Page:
Hard Questions about Vancouver’s New Affordability Approach

‘Done wrong, increasing density may not reduce costs for housing but merely increase the cost of land under the new units. Done right, Vancouver first must craft and be guided by a city-wide plan to manage speculation on land.’ Photo by Christopher Cheung.

Guest authors: Patrick Condon & Scot Hein

[Editor’s note: UBC Professor of Urban Design Patrick Condon dropped his candidacy for mayor on July 13 for health reasons. He intends to contribute ideas to the public debate in the run-up to the election, publishing some on The Tyee. In crafting this piece, Condon collaborated with former City of Vancouver Senior Urban Designer Scot Hein. This piece was originally published in The Tyee HERE]

Vancouver’s mayor and council recently approved the Making Room Housing Program, a push intended to quickly and pervasively introduce more affordable housing opportunities. The goal is laudable, but let’s pause a moment and ask some tough questions of this supposed fix.

After all, it appears to mean a fast move towards sweeping new zoning without meaningful stakeholder consultation, nor related economic analysis. Some Surgeon’s Advisor in the market will reap millions from these immediate “zoning gifts.” Will such windfalls yield fair value for taxpayers and truly produce affordability?

Ensuring that Making Room works for all Vancouverites requires a deeper understanding of what is at stake. Here are four tests we would apply to the proposed program — and we challenge every mayoral candidate to say whether or not they embrace the same.

1. A city-wide plan will deliver housing for everyone. Don’t rezone without one.

How can we be assured Making Room will actually deliver a mix of affordable housing types for all Vancouver neighbourhoods, especially in the early implementation stages of policy when land value expectations will be established? Done wrong, increasing density may not reduce per-square-foot costs for housing but merely increase the cost of land under the new units. Done right, Vancouver first must be like other B.C. cities in crafting and being guided by a city-wide plan to manage speculation on land.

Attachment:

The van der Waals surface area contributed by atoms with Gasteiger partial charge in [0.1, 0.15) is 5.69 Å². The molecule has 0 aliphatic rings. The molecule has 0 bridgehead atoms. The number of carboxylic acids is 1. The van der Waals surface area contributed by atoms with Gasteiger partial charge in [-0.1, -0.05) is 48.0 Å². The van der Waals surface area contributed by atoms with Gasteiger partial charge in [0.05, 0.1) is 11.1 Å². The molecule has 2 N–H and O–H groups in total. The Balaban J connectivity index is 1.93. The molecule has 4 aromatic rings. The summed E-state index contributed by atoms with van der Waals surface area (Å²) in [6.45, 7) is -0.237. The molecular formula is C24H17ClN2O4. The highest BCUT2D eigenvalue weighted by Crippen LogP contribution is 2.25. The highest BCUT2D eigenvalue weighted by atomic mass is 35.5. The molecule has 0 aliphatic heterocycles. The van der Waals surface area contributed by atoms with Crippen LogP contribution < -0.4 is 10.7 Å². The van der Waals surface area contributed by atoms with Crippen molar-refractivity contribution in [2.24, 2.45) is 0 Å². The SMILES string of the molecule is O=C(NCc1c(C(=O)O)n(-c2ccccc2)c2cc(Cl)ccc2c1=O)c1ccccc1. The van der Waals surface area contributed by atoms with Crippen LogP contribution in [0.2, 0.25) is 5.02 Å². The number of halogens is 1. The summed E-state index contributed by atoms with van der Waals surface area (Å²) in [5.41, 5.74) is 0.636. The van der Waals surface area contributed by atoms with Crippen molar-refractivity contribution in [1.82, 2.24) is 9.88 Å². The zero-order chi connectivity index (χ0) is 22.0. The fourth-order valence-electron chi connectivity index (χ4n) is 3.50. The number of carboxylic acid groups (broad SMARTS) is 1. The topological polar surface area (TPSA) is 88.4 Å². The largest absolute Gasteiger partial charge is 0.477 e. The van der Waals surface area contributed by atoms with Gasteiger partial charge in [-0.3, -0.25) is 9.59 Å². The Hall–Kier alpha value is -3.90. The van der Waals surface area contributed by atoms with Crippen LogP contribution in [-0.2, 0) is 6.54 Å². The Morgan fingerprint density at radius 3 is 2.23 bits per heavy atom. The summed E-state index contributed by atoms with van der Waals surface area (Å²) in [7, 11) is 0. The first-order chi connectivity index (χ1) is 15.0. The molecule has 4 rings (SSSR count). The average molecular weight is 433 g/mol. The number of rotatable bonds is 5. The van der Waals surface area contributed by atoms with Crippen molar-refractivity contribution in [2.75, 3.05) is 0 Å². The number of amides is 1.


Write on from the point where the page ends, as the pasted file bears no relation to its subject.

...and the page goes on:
A city-wide plan should be fashioned under the guidance of people who live in Vancouver’s neighbourhoods and representatives of families experiencing insecure housing. The plan should transparently clarify the appropriate development potential for each distinct neighbourhood in a way that protects and assigns new economic value created by the market. The process of creating a city-wide plan, based on local considerations of context, character, needed amenities and solid requirements for new non-market housing for all wage earners will dampen speculation and provide certainty for all stakeholders.

A city-wide plan will create the necessary champions to drive implementation forward, while enjoying the contributions of many citizens along the way.

A city-wide plan will stop unfettered market escalation by taxing land speculation to fund non-market housing with the intention of stamping out speculative gains that contribute nothing to the well-being of citizens.

Co-author of this piece Patrick Condon and others have for years argued for a city-wide plan for Vancouver, meeting, so far, stubborn refusal from the Vision-led government.

We urge a city-wide plan be the very basis for introducing Making Room. Our corollary: If a mayoral candidate or any politician running for Vancouver office is against a city-wide plan, beware of his or her support for massive zoning changes.

2. Avoid giving away the farm through upzoning.

We argue that citizens “own” zoning. We elect our officials to protect the new value created when upzoning to allow more units and density. Doing so means making zoning decisions with an eye towards meeting societal needs for permanently affordable non-market housing and supportive amenities. A premature rush to upzone without a transparent plan to secure social value forever through this shift will fuel suspicion that our elected officials are merely helping to enrich powerful backers.

Upzoning creates a ripple of effects, pro and con, that few citizens contemplate. It is up to our municipal leaders to transparently identify who will benefit and how. For example, how can citizens be sure that the burdens on city infrastructure and services caused by upzoning are paid for by the resulting projects, which in turn truly deliver permanently affordable housing?

Another ripple: As part of its planned zoning shifts, Vancouver is proposing relaxing or eliminating its parking bylaw. This will create new economic value for landowners who did not anticipate the windfall when they made their purchase. How will this new economic value associated with lower parking standards be protected and used to meet community needs, including more affordable housing that is secured forever?